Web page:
Beaumont House circa 1890
All Wrapped Up
This is my fourth and final blog post for my Directed Study. My big assignment is done and dusted, and now I can tell you the results of my project. The award for the most artefacts is a tie between brick fragments and pieces of metal. The metal consisted of lots of nails, all weathered in some way, as well as pretty random metal sheets. The brick fragments were not overly varied, they were all the same terracotta colour and ranged from quite small to reasonably large. There was a decent amount of glass fragments within the collection. Most of these were small pieces, completely useless for diagnostics or dating. There was one bottle neck with a ring seal finish, although even that was chipped. There was also a small ink bottle that seems to be a boat style in an olive green colour. It was very pretty but was, unfortunately, broken. It was cracked in two so I was still able to see how it looked together, however the bottle’s finish was missing. Regarding ceramics, there was a pretty blue bowl base, however this had no makers mark or stamp and the pattern was not discernible. The collection had one intact saucer, however this was an extremely 1970’s looking earthenware saucer, which I think held little significance to Beaumont House. There was a large amount of wood and small animal bones in the collection. Most of the wood was insignificant, however there was one artefact that looked like a picket fence post and it was charred on one end. That, however, was the extent of the intriguing artefacts. The range of nails is one aspect of the collection that can be kept and used as teaching materials, because a lot of them seemed to be handmade and in reasonably good condition. It seems from the types of material analysed and the large amount of broken artefacts, that the site excavated was most likely some sort of rubbish tip, and possibly a fairly recent one. It was good fun analysing all of the artefacts and imagining what they were used for, as well as corresponding with people who participated in the first Field Methods class in 1992. I will leave you with a picture of the glass ink bottle and a picture of Beaumont House circa 1890.
The Glass Boat Kink Bottle
- One of the Various Nails in the Collection
The Houses of Beaumont Village
Beaumont House is not the only house that was built at the early stages of South Australian settlement. There are other houses nearby in what was the village of Beaumont, that were built early and some of which still remain. For example there is Gleeville, a six roomed wooden house, built in 1838- 1839 (Simpson 1993: 146). The house has since been demolished, however, the stables built on this bit of land for the owner’s stallion, Abdallah, still remain (Simpson 1993: 145). On an area nearby stands Tower House, which is known to have been built sometime before 1850. The house had eight rooms but it is believed the house had no tower until the late 1960’s (Simpson 1993: 148). A large number of various occupants transferred in and out of Tower House in the twentieth century (Simpson 1993: 149). Ferndale is another house that went through various occupants and was transferred numerous times until it was demolished in 1980-1981 (Simpson 1993: 150).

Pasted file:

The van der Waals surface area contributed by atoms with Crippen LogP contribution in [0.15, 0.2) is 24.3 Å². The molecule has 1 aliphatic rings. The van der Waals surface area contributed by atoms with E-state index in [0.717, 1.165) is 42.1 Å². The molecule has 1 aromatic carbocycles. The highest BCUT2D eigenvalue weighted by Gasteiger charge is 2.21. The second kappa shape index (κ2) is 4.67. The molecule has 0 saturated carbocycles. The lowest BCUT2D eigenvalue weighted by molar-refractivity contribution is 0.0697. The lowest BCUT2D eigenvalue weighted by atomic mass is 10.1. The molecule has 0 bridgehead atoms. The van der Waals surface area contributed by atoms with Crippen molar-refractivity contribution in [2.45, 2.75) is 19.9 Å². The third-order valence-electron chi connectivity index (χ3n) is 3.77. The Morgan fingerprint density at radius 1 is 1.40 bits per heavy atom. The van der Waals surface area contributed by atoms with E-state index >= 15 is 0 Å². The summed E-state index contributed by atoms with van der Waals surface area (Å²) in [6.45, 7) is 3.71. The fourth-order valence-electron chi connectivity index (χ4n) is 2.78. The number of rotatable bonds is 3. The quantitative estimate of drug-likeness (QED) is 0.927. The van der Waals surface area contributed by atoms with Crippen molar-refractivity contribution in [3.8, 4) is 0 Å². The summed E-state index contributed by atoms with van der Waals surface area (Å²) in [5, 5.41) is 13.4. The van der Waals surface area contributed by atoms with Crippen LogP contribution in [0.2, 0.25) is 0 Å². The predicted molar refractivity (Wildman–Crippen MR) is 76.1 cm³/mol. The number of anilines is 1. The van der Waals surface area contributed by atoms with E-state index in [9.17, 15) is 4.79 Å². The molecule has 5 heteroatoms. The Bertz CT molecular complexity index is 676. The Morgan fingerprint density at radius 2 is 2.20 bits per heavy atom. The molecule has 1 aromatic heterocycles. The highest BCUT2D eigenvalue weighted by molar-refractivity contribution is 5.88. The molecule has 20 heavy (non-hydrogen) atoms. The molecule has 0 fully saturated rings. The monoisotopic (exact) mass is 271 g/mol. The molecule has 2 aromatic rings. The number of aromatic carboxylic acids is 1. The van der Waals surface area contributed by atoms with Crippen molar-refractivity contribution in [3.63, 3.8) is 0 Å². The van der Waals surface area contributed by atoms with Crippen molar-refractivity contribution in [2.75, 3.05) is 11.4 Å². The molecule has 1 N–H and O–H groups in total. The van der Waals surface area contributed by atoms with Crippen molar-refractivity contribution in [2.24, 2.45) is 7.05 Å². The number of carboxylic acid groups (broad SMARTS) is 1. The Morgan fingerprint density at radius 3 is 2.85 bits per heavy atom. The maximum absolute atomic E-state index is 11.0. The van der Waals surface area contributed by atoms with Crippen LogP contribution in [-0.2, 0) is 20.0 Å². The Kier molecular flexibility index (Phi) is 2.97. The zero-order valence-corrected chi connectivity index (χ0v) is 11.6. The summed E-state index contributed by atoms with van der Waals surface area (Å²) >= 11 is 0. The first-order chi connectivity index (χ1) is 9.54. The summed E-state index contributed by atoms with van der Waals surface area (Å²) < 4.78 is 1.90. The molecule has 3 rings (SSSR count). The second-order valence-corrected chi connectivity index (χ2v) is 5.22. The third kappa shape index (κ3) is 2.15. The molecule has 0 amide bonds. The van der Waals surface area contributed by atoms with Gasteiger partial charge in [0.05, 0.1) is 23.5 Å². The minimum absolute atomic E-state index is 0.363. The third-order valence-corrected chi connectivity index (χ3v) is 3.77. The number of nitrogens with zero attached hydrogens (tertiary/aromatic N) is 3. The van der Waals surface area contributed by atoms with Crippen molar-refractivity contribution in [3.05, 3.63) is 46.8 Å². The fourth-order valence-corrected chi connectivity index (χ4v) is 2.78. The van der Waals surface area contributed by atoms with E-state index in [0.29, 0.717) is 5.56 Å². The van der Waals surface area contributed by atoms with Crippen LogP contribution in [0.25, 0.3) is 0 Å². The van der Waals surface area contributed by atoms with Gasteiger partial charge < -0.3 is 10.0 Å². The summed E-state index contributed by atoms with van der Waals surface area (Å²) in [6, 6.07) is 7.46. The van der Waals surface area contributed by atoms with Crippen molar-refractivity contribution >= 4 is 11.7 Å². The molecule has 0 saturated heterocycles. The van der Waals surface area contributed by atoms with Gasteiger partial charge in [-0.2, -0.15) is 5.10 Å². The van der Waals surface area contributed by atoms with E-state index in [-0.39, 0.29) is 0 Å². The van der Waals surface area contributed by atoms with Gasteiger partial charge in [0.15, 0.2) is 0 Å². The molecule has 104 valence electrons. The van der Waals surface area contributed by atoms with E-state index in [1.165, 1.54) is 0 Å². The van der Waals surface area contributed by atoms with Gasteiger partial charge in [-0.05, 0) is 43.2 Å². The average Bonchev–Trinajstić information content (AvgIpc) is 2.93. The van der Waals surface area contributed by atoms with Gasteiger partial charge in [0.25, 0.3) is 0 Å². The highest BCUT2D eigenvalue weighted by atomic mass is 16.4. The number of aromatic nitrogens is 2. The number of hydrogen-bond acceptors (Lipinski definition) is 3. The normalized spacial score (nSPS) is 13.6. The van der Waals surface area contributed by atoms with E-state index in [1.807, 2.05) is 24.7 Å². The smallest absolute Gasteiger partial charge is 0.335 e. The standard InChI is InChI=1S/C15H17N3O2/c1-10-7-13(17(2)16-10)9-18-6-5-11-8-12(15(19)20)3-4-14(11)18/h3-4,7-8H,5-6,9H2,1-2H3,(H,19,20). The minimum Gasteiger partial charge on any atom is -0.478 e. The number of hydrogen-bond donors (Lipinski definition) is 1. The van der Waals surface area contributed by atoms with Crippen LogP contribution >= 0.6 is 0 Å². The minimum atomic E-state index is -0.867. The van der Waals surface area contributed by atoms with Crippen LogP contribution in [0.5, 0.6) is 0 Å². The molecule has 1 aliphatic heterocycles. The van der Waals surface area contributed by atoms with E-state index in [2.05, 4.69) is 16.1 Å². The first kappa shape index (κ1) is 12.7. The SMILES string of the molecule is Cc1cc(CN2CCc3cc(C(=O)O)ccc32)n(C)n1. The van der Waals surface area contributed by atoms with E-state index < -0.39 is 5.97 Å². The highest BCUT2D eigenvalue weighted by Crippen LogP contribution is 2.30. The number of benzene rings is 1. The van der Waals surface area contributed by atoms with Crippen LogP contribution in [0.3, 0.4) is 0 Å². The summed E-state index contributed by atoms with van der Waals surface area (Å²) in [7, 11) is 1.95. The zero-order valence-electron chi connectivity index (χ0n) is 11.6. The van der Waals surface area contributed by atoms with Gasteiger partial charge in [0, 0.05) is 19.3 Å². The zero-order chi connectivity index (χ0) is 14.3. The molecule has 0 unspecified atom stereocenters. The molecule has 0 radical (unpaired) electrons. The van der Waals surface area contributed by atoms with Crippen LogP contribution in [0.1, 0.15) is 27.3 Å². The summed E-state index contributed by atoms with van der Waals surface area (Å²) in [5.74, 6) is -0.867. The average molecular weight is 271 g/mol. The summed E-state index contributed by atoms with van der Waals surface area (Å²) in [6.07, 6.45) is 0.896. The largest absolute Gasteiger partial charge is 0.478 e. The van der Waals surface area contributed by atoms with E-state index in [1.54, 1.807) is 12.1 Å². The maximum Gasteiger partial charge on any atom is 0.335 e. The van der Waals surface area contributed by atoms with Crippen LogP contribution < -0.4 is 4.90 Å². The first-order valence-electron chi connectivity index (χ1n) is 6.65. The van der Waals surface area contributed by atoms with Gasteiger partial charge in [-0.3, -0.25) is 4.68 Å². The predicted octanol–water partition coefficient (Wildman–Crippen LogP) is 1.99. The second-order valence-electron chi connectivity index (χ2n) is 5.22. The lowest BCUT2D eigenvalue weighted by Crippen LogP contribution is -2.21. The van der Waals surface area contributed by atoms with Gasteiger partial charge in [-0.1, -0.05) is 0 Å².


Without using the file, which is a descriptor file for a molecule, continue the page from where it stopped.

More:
Norley Bank, another nearby house, was built in 1853-1854 by Peter Egerton Warburton. Warburton was commissioner of police, a justice of the peace and he was also an explorer. He led teams to places like Streaky Bay, Lake Eyre and Cooper Creek (Simpson 1993: 150). He also led an exploration in 1872-1873 across Australia from the centre to the Western Australian Coast. This made him famous and his book Journey across the Western Interior of Australia was published in 1875 (Simpson 1993: 151). Warburton retired to Norley Bank in 1877 and spent the rest of his life there. The house was transferred between various relatives until Norley Bank was demolished in 1972 (Simpson 1993: 150).
Holly Grange is one of the houses that still remain today. The house was built in the early 1850’s and had seven rooms. The house and land expanded over time and received various occupants throughout the late nineteenth and twentieth centuries (Simpson 1993: 152). The Giles House is the last of the noted houses in Beaumont Village, built in 1855-56 by William Giles (Simpson 1003: 153). Giles House has a similar story to that of Ferndale, in that numerous occupants lived in the house until it was demolished in 1962 (Simpson 1993: 154). The history of these houses and their proximity to Beaumont House demonstrate a close community when Beaumont Village was at its peak. Although not all of the houses still exist, the ones that have remained are more important because they can tell us a great deal about the history and people of Adelaide.
Reference: Simpson, E. R. 1993 Beaumont House: The Land and its People. Adelaide: Beaumont Press.
The Australian Cultural Heritage Management Office, 446 South Road, Marleston
The Office and the Field
While completing my Practicum at Australian Cultural Heritage Management Pty Ltd I have noticed there are times when the office is nearly empty. Where is everyone? Out in the field of course! Everyone I have asked all agree that the field is so much more fun. But, there is still a lot of paperwork and research that must go on in the office. I have been lucky enough to experience both worlds but at the moment – I am going to focus on the office. “Why?!” you shriek, “We archaeologists belong in the field!” I believe you have all underrated the office. It seems like a pretty relaxed environment. You should see the scanner, all you have to do is press a few buttons and then just watch your documents go through. Oh, and don’t even get me started on the luxury coffee machine!